Not only is the actively managed investment strategy expensive (most hedge funds, private equity, and other alternative investment products come with high expense ratios), but these actively managed products also tend to be less tax efficient.
For example, managers who buy and sell investment products within a time frame of fewer than 12 months may cause you to incur short-term capital gains. Short-term capital gains, unlike long-term capital gains, are taxed at ordinary income rates, which are generally higher than capital gains rates.
If you held an actively managed investment product in a taxable account, then you’ll likely be slapped with a higher tax bill for the current year than if that same actively managed investment was held in a tax-deferred account.
Another item to consider when it comes to actively managed versus passively managed investments is the rate of success. In other words, it is very difficult if not impossible to accurately and, more importantly, consistently predict how the stock market will perform over time.
In fact, one of the most controversial quotes about succeeding in the stock market was brought forth by Burton Malkiel, the author of “A Random Walk Down Wall Street,” who coined the phrase, “A blindfolded monkey throwing darts at a newspaper’s financial pages could select a portfolio that would do just as well as one carefully selected by experts.”
And while this quote certainly remains contentious, there is some truth to the statement. In fact, in early 1999, a chimpanzee randomly aimed and shot 10 darts at a dartboard filled with 133 internet-based businesses. After just 6 trading days, one of the chimpanzee’s choices had increased by 95% in value. Not only did the chimpanzee select a profitable stock in the short term, but its randomly chosen portfolio of 10 stocks also managed to outperform more than 6,000 money managers specialized in technology by the end of 1999. The chimpanzee’s portfolio grew by about 213%.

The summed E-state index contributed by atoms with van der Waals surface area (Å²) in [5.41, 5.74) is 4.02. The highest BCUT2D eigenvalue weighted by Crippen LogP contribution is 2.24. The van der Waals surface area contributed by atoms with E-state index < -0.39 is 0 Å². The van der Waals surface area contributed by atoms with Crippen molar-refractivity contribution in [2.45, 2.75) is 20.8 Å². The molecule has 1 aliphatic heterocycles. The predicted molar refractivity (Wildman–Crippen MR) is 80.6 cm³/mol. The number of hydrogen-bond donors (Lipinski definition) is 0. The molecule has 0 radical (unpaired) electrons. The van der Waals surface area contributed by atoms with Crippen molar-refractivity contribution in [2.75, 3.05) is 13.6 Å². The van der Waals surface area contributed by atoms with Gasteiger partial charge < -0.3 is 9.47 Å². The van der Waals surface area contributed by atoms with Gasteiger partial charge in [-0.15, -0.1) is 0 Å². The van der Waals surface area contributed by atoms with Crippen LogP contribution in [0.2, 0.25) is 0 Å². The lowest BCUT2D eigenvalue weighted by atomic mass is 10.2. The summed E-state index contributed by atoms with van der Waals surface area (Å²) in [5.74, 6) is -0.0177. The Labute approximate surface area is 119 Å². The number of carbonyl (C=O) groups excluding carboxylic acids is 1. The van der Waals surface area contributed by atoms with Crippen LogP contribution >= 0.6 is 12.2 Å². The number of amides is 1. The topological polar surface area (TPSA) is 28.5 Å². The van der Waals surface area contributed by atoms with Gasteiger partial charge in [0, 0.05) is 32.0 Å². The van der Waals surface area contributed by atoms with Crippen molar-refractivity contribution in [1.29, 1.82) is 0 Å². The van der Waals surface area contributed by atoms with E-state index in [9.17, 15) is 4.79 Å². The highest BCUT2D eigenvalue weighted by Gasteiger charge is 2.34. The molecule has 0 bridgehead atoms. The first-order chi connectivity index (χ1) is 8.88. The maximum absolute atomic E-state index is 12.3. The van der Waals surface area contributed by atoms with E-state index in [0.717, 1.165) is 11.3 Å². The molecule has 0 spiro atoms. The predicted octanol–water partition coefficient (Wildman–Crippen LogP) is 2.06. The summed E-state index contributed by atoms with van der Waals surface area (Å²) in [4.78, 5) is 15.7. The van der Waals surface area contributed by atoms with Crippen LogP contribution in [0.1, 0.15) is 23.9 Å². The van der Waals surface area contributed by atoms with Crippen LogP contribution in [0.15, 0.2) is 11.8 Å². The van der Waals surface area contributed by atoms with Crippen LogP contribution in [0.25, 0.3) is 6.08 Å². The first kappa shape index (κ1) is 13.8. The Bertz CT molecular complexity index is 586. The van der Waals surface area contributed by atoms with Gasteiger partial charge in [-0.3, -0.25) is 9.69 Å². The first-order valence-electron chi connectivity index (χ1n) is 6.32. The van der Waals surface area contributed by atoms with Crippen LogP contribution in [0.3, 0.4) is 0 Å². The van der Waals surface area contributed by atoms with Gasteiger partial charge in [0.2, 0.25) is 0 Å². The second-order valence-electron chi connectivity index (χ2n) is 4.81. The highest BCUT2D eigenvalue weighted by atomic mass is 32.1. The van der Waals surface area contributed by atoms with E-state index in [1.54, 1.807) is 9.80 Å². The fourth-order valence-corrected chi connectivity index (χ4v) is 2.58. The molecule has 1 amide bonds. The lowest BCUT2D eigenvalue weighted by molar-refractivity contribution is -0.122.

Of course, this event also occurred during the dotcom bubble, which certainly contributed to the chimpanzee’s portfolio profits. Nevertheless, a point still stands: You don’t always need to actively monitor the stock market and make daily trades to succeed.
So while it might be easier to outperform the stock market in the short term through active management, if you look at the long term perspective, passively managed funds typically outperform actively traded funds.
Passively managed funds are generally index funds that track a particular index, such as the S&P 500 or the Russell 3000. Passive fund managers don’t aim to outperform the market, they just want to perform in line with their chosen index. With minimal trading costs and lower expense ratios, passive investments are great candidates for your taxable accounts.
While it is always important to save and invest consistently for the long term, it’s also important to consider the potential tax implications resulting from your investments.
First, determine whether your accounts are pre-tax or after-tax investment accounts.
Second, determine the percent of your net worth that each of your accounts hold. If you are overweight in qualified (tax-deferred) assets, then make sure to diversify your investments into non-qualified accounts as well.
Third, determine whether the investment types held in each account are actively or passively managed. If they are actively managed and tax-inefficient, then move these investments to tax-deferred accounts. If they are passively managed, then move these investments to taxable accounts.
And finally, remember to collaborate with your accountant and wealth advisor to better determine how to take tax opportunistic losses through tax-loss harvesting, to offset your income and other capital gains.
Fiona Smith is the founder of The Millennial Money Woman. She holds her Master of Science Degree in Personal Financial Planning and has co-founded a local non-profit community teaching financial literacy.
1 thought on “3 Investing Strategies to Boost Your Tax Efficiency”
Hi Fiona great article. I’m not sure though you should always diversify into nonqualified accounts if you only have money in qualified accounts. If you are in your peak earning years at higher tax bracket and then will be in lower tax brackets in retirement, really should keep all your money in tax deferred, correct? Even if you’re a super saver and will be at higher tax brackets in retirement I would say might have to look into a plan of Roth conversions until RMD age. Then after that I would consider what you’re saying diversifying in a taxable account.